The Complete Guide to Live Streaming:

The end-goal of live streaming is playback. And through the process of encoding, transcoding, and globally distributing the video content, your live video stream should do just that — at high quality, with low latency, and at any scale.

Multi-Device Delivery


If every viewer had a 4K home theater plugged into high-speed internet, delivering live streams would be easy. But that’s not the case.


Today’s viewers are out and about. A significant portion of your audience is on mobile devices, relying on depleted batteries and LTE connections. Other viewers stream content to their laptops using public Wi-Fi, or perhaps to their iPads via mobile hotspots.


Different screens and varying internet speeds make transcoding essential. And with adaptive bitrate streaming, you can deliver the highest-quality stream possible to internet-connected TVs and mobile users alike.


While the bulk of the work is complete at playback, a few final considerations remain: recording, monetization, and security.



Live streams disappear in the blink of an eye. But they don’t have to.


While recorded videos won’t match the immediacy and authenticity of a live stream, it’s still useful to have these files on hand for later use. That way, you can edit the video assets; enable immediate pause, rewind, and fast-forward capabilities; and repurpose them for marketing collateral or internal reference.


Sports fans often review game-changing plays during cable broadcasts, so why not provide your end users the same freedom when viewing your live streams? nDVR technology allows users to record a live stream while simultaneously playing, pausing, resuming, and rewinding the recorded stream. Content distributors can also further extend audience reach by transcoding a single set of recorded source files into multiple formats for streaming to any player and device.



A successful stream is a revenue stream. Regardless of whether you’re crowdsourcing content from users via a mobile live-streaming app or producing it yourself, profitability often revolves around the ability to monetize content.


Live-streaming monetization comes in many shapes and sizes. Whereas surveillance streaming devices like doorbell cameras and service-oriented applications like virtual doctor visits generate revenue from different means altogether, some tactics can be employed across a range of industries. Below are the three most straightforward models for converting content into cash.




Viewers are moving toward subscription-based content consumption due to the quality, lack of interruptions, and ability to take an à la carte approach to content selection. When an affordable monthly payment means the difference between low-brow, ad-riddled fluff and sought-after, commercial-free content — it’s a no-brainer.


Services like Netflix and HBO Go have championed subscription-based monetization. When using this model, the onus is on the provider to deliver content worthy of the investment. Adaptive bitrate streaming underpins this requirement, allowing content distributors to compete with industry giants on the basis of video quality and user experience.


Paywalls help restrict access to subscribed viewers, resulting in a recurring revenue for your business.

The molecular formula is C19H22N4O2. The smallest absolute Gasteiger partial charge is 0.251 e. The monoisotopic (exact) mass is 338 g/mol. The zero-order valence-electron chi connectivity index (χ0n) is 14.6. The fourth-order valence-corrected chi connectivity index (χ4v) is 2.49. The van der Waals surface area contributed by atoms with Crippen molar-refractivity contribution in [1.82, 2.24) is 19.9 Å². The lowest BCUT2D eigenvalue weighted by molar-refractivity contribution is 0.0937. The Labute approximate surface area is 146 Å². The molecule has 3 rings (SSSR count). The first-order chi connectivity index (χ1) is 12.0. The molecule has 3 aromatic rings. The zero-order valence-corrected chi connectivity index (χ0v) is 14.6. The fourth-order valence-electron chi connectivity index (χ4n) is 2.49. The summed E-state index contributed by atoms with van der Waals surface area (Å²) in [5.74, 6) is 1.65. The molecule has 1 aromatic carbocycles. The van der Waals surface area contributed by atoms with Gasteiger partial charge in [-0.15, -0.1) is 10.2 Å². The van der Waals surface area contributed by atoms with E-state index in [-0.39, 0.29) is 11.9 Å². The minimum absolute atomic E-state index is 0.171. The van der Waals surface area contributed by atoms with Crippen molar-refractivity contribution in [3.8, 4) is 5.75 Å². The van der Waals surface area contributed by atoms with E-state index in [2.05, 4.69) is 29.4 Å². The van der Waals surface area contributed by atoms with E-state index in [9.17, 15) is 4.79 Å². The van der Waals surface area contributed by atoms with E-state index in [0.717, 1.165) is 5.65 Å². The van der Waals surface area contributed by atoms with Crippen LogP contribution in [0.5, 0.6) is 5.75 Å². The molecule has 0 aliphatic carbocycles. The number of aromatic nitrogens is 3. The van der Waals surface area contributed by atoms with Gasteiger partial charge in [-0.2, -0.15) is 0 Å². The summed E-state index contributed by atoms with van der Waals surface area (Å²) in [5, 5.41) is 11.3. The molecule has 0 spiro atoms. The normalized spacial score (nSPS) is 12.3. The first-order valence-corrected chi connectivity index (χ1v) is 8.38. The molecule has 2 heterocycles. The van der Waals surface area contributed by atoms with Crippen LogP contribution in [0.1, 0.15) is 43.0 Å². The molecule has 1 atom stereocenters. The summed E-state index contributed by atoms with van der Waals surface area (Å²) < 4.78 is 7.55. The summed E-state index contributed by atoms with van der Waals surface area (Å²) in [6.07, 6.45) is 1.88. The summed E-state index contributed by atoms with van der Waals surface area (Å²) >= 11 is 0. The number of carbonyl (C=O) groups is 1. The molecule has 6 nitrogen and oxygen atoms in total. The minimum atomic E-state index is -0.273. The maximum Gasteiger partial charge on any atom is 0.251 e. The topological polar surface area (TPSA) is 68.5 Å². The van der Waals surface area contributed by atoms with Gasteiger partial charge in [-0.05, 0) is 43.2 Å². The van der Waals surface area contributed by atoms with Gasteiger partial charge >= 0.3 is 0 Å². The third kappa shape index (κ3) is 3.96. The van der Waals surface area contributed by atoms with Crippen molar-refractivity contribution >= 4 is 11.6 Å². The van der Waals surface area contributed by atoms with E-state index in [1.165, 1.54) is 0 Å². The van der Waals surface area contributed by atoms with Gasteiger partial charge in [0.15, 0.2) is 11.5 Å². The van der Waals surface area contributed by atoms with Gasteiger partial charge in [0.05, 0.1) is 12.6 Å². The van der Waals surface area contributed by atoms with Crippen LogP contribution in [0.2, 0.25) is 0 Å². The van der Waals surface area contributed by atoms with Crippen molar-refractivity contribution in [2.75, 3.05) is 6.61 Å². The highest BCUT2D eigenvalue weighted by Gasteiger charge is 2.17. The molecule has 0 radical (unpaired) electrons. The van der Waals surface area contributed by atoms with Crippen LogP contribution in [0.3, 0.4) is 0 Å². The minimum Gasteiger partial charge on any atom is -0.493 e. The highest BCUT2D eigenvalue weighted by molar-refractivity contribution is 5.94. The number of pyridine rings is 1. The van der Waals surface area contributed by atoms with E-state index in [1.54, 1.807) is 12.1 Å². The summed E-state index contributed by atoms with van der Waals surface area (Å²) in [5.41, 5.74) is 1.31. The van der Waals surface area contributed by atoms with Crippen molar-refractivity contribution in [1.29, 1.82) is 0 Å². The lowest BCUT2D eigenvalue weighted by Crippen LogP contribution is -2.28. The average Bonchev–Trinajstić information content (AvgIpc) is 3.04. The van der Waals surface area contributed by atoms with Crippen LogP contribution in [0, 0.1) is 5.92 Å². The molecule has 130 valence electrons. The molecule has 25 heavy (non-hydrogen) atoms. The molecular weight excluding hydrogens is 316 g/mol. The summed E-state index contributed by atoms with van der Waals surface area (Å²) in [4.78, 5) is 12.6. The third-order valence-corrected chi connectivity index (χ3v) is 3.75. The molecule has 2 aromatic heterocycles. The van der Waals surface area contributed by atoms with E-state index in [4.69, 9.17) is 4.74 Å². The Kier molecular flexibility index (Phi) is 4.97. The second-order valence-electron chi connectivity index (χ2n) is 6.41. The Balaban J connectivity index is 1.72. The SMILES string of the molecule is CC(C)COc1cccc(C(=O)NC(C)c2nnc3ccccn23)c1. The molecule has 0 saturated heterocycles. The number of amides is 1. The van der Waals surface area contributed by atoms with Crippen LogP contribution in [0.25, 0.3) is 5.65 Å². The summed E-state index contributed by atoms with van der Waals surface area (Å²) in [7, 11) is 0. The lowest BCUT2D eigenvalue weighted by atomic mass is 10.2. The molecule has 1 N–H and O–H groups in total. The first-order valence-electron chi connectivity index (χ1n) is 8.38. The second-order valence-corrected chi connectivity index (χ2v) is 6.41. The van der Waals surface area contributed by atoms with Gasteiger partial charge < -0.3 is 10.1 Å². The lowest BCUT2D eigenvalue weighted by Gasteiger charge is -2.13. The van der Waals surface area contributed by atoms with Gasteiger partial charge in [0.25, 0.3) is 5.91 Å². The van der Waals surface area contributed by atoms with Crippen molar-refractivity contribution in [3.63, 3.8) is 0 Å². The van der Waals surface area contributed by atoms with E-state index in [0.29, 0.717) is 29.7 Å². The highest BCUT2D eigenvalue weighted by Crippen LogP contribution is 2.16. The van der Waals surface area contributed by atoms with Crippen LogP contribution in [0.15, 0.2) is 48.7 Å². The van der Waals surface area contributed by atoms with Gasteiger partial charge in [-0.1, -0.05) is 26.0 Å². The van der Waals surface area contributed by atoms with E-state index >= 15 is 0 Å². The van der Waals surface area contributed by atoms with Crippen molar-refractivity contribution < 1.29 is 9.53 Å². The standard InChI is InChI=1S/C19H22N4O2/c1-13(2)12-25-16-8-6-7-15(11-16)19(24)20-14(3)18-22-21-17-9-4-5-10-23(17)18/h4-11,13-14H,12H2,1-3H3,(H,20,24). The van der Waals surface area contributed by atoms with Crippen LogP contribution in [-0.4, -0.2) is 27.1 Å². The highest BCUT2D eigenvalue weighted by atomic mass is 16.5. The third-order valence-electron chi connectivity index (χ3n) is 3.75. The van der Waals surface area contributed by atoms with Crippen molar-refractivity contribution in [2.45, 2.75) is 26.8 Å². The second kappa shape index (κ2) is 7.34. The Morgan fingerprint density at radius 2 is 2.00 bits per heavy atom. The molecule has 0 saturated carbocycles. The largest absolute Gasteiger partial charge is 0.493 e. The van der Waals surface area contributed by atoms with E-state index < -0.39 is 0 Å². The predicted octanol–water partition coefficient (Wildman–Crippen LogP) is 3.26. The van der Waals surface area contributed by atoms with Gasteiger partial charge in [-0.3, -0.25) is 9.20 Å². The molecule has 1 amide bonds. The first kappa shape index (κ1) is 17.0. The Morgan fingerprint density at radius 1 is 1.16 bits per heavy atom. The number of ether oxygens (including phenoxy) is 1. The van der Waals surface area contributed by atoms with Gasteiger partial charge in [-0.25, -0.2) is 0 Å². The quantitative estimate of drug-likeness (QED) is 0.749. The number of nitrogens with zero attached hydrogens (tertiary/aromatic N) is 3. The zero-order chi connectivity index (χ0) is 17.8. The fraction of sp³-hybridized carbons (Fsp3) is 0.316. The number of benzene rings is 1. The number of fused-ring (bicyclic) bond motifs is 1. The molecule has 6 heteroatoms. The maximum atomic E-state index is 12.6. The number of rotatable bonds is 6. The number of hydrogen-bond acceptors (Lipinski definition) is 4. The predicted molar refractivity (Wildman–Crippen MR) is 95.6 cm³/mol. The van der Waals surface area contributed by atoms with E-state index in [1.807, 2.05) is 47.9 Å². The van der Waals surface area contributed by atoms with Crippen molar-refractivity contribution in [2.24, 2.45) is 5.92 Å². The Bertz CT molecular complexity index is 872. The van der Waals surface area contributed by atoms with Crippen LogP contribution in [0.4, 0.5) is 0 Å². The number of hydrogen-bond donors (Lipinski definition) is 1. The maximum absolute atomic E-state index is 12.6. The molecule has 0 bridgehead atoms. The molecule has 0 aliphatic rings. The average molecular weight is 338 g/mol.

Transactions — Paywalls and Pay-Per-View Services


Gone are the days when seeing an event in real time meant you actually had to be there. Paywalls also enable pay-per-view revenue generation for live sporting events, concerts, and more.


Cord-cutting viewers expect the same on-demand live options that traditional satellite and cable services provide, which opens up opportunities for live-streaming broadcasts. Successfully monetizing these live events depends on two things: quick scalability for viewership spikes and minimal latency for near-real-time delivery.


Low-latency CMAF can help content distributors fulfill both of these requirements, allowing OTT to compete directly with cable broadcasts.




Rather than generating revenue directly from viewers, many video service operators turn to advertising. Unlike traditional TV — where the content and ads come packaged together — internet streaming opens opportunities for user-specific advertisements based on the demographics of an individual viewer.


In addition to inserting ads into live streams, text and graphic overlays can be used for branding, advertising, or inserting a call to action.




Security and monetization go hand in hand. Unauthorized access can compromise the revenue-boosting strategies of subscription and pay-per-view services. And when streaming content contains sensitive or private data, protection is key.


Secure streaming success with content protection at every step of the workflow. The primary ways to safeguard live streams are authentication, encryption, and digital rights management (DRM).


  • Authentication: User authentication ensures that only authorized users — like those who’ve paid or registered — have access to content.
  • Encryption: In online banking and email access, encryption is used to scramble the messages exchanged between your browser and the servers. This same process of ciphering and deciphering helps ensure that streaming content remains secure while travelling across the public internet.
  • Digital Rights Management (DRM): Digital rights management (DRM) technologies can be used to encrypt premium content. Unlike simple encryption, DRM workflows rely on both DRM vendors and third-party providers for more sophisticated protection.


    During encoding, each video file is encrypted with media keys from one or more DRM providers. Once the user attempts to access the live video, the player client communicates directly with the DRM server to confirm that the license is valid. Upon validation, the player gains access to the decryption key for playback.